Ballet isn’t just a bunch of steps put together for a story, they all make sense. Dancers tell stories with their bodies. That is why finding the essence of each step is so important for the overall performance.


Are there any particular challenges of being a dancer? Personally I am a very ‘family’ person. One of the biggest challenges of this career is that dance will always be your biggest priority over many many other things and sometimes this means being far from comforts in life, friends and family. It might also mean starting over many times even in different countries. The truth is: a dancer’s life is always unpredictable, messy and insanely exciting all the same time. It is a journey full of sacrifices but also life achievements that make it so worth it once you look at just how far you have come.


Danila performing as 'Mercedes' with Ruaidhri Maguire as 'Espada' in the Baltic Opera Ballet's Don Quixote. Image by Krzysztof Mystowski.

In this production, you'll be working with Ruaidhrí as a choreographer to dance one of the work's title Dove roles. You've also worked with him as a dancer in several performances. Does this affect your approach?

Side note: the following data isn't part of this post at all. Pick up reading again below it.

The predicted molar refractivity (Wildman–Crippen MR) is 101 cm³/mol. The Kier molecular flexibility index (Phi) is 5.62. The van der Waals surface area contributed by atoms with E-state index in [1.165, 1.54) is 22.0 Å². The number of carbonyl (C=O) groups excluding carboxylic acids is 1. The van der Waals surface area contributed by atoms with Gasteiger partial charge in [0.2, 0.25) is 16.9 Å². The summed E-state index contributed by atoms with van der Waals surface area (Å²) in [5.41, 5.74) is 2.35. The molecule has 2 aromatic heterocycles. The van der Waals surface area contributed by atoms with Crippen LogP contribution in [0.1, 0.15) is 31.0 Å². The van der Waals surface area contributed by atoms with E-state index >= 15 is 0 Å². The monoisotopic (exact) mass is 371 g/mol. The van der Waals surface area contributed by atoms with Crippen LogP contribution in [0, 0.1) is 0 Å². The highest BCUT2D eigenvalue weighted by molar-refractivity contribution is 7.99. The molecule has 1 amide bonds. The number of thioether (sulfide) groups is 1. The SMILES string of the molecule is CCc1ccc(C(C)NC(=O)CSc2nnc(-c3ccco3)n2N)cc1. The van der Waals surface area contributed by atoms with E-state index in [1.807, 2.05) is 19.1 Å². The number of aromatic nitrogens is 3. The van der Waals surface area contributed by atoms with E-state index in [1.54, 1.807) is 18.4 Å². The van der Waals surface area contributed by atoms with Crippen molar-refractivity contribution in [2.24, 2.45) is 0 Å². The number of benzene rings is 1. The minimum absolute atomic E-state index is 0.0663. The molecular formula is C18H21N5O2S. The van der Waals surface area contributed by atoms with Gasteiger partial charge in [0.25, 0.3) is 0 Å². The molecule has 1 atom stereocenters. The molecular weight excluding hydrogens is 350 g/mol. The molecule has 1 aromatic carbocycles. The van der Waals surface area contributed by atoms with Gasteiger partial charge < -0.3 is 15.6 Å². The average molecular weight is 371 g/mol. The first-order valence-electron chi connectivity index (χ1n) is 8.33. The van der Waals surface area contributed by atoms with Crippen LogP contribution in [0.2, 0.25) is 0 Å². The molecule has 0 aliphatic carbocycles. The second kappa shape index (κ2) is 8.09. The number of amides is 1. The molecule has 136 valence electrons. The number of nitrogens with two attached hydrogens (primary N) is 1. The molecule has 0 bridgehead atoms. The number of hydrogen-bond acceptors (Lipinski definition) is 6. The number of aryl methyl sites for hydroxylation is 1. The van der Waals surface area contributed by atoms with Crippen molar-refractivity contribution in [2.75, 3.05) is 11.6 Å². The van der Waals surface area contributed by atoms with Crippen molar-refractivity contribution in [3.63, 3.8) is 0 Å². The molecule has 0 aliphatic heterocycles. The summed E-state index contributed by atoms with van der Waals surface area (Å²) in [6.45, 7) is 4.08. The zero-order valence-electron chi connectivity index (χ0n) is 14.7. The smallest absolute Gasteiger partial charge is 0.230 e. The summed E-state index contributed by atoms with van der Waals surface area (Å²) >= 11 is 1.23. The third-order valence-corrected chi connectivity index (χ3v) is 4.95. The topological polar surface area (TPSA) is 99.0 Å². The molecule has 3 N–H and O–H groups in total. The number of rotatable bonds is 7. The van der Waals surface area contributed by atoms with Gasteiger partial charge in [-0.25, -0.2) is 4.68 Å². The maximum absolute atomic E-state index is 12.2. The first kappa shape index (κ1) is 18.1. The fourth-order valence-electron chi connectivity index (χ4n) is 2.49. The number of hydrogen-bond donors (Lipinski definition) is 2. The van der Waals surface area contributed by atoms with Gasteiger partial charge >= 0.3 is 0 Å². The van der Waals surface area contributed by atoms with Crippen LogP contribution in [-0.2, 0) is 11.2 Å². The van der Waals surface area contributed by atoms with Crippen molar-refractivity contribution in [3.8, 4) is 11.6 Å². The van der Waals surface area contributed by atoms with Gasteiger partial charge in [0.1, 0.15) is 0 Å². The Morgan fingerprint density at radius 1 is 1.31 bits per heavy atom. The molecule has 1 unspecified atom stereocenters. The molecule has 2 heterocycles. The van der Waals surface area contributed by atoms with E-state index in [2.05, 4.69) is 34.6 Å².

It definitely does help having danced and worked with Ruaidhrí on different occasions, embodying his style and choreography better. It can take a while for a dancer to get into a ‘headspace’ for a certain role/style and having a connection to White Doves since my involvement in the research and development in 2021 has definitely allowed me to develop his movement further and experience a deeper connection to this production.



Danila will perform in White Doves alongside Leigh Alderson and a cast of pre-professional dancers from across the island. Catch them at the MAC Belfast from 3 - 5 August 2023. Learn more and book tickets here.

White Doves web banner reads 'Six Dance Collective presents White Doves, a new ballet for Belfast. 3-5 August 2023, The MAC Belfast. Tickets on sale now.'